Strong golf from Sergio, who raced from the traps with an eagle 3 at the first, almost as if celebrating that he has a green jacket, rather than a monkey, on his back. Missed just two fairways all day and needed only 28 swings of the putter. The fifth time he has broken par in Round 1 at the U.S. Open and on three of the previous four occasions, he finished T-7 or better.
World ranking: No. 7
Score: 70 (-2)
Eleven rounds into his U.S. Open career and the Swede continues to struggle with the examination set up by the USGA. Nine times in those 11 laps he has failed to break 74, and only once has he gone sub-73. It’s a brutal record and finding just six of 14 fairways is not likely to turn it around.
World ranking: No. 8
Score: 73 (+1)
There always has been something a little bit Las Vegas about Rickie, and this week’s opening number is surely his best yet. He was calm and measured when he needed to be, then ruthless and flinty-eyed when opportunities presented themselves. That’s a wonderful and remarkable contrast to his previous four rounds at the U.S. Open, which were a combined 25-over-par. The A+ is for the round because is there really much more he could have done? The job is incomplete however. The only grade that matters now is Sunday’s.
World ranking: No. 9
Score: 65 (-7)
The 22-year-old took at least 5 strokes on eight holes. That’s a recipe for exasperation at the best of times, but to make matters worse, his playing partner Rickie Fowler didn’t do so once. The full repertoire of frustrated antics were in force: head thrown back, head slumped forward; putter dropped, putter very nearly bent around his neck; iron slammed into the bag, wedge driven into the turf. Like Spanish body language for big bear with a very sore head.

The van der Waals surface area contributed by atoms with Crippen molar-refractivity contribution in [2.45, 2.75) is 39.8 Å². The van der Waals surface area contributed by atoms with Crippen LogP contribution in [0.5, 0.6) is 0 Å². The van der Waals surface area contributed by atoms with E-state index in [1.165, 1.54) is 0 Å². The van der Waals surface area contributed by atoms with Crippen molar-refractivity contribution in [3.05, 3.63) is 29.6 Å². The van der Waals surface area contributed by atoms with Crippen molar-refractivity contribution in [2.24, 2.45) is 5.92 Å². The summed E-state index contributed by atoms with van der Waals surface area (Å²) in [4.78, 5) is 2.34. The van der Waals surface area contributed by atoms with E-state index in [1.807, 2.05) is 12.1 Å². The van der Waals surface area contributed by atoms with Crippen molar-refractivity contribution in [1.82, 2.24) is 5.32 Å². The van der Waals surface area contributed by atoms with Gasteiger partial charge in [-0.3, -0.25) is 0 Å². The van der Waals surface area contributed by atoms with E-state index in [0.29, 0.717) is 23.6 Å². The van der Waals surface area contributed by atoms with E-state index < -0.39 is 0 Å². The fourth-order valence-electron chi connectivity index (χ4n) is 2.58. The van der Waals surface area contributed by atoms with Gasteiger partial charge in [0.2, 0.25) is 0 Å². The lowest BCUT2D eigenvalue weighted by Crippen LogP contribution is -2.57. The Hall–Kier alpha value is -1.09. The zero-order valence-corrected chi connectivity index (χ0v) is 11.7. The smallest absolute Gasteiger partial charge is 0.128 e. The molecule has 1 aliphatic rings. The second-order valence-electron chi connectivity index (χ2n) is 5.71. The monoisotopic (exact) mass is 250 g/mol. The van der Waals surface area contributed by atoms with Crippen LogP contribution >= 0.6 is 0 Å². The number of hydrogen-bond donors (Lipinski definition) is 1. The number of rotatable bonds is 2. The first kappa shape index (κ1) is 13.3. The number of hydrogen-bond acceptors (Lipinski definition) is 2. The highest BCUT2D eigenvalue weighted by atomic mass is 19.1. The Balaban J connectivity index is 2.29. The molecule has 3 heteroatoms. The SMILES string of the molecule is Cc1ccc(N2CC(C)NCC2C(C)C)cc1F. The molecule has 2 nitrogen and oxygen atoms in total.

World ranking: No. 10
Score: 76 (+4)
Ahead of his Masters defense in April, Willett said: “[When] you’ve climbed Everest, and put your flag in, unfortunately you’ve got to either climb down or stay up there, and it’s incredibly difficult to stay up there.” As things currently stand, Willett is not so much climbing down his Everest as falling off it. He has lost his form, he has lost his Sherpa (caddie Jonathan Smart), and his record in the major championships since slipping his arms inside a green jacket ominously illustrate that downhill path: 1-37-53-79-MC. He missed the cut at Augusta National by one; he’ll miss it by many more tomorrow. The tumble isn’t over.
World ranking: No. 31
Score: 81 (+9)
A startling effort from the Englishman who for a long time found the opening day of the U.S. Open something of a trial. Indeed, through his first seven appearances, he averaged 77.57 in Round 1, a figure he bettered by 11 on Thursday. Landed 14 of 18 greens in regulation and needed only 26 putts, which is a neat combination.
World ranking: No. 14
Score: 66 (-6)
Going to bed on the eve of your major championship debut, you might indulge yourself with a few dreams of hitting most of the greens (say, 14), scrambling when necessary (maybe 4-for-4), keeping bad scores off the card (how about going bogey-free?) and draining plenty of putts (six birdies OK?) A dream debut all right. What’s he going to dream about Thursday night?
World ranking: No. 352
Score: 66 (-6)